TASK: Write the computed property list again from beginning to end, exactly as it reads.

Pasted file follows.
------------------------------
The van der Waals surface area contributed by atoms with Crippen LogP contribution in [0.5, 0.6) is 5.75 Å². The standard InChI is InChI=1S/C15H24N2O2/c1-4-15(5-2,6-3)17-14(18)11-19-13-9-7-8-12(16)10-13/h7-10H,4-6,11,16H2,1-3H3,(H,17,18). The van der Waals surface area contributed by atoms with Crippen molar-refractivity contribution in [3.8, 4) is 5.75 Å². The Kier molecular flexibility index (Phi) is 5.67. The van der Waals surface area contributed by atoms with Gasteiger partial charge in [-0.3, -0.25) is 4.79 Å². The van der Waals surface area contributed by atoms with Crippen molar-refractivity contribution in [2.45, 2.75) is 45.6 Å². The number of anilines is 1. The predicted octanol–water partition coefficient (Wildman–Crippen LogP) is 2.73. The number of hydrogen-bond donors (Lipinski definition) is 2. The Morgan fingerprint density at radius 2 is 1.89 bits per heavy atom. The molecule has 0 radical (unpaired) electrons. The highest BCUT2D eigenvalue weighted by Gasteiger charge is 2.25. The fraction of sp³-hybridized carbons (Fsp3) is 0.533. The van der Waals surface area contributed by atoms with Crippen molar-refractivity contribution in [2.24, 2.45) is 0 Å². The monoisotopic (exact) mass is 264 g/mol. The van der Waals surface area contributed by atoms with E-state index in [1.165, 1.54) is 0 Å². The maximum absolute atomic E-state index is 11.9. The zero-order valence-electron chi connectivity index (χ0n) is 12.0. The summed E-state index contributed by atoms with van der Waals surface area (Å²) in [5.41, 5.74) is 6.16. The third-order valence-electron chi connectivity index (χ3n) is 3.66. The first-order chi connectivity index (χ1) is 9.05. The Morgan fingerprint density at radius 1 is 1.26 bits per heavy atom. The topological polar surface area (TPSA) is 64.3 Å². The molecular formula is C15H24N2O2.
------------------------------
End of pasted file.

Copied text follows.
The van der Waals surface area contributed by atoms with Crippen LogP contribution in [0.5, 0.6) is 5.75 Å². The standard InChI is InChI=1S/C15H24N2O2/c1-4-15(5-2,6-3)17-14(18)11-19-13-9-7-8-12(16)10-13/h7-10H,4-6,11,16H2,1-3H3,(H,17,18). The van der Waals surface area contributed by atoms with Crippen molar-refractivity contribution in [3.8, 4) is 5.75 Å². The Kier molecular flexibility index (Phi) is 5.67. The van der Waals surface area contributed by atoms with Gasteiger partial charge in [-0.3, -0.25) is 4.79 Å². The van der Waals surface area contributed by atoms with Crippen molar-refractivity contribution in [2.45, 2.75) is 45.6 Å². The number of anilines is 1. The predicted octanol–water partition coefficient (Wildman–Crippen LogP) is 2.73. The number of hydrogen-bond donors (Lipinski definition) is 2. The Morgan fingerprint density at radius 2 is 1.89 bits per heavy atom. The molecule has 0 radical (unpaired) electrons. The highest BCUT2D eigenvalue weighted by Gasteiger charge is 2.25. The fraction of sp³-hybridized carbons (Fsp3) is 0.533. The van der Waals surface area contributed by atoms with Crippen molar-refractivity contribution in [2.24, 2.45) is 0 Å². The monoisotopic (exact) mass is 264 g/mol. The van der Waals surface area contributed by atoms with E-state index in [1.165, 1.54) is 0 Å². The maximum absolute atomic E-state index is 11.9. The zero-order valence-electron chi connectivity index (χ0n) is 12.0. The summed E-state index contributed by atoms with van der Waals surface area (Å²) in [5.41, 5.74) is 6.16. The third-order valence-electron chi connectivity index (χ3n) is 3.66. The first-order chi connectivity index (χ1) is 9.05. The Morgan fingerprint density at radius 1 is 1.26 bits per heavy atom. The topological polar surface area (TPSA) is 64.3 Å². The molecular formula is C15H24N2O2.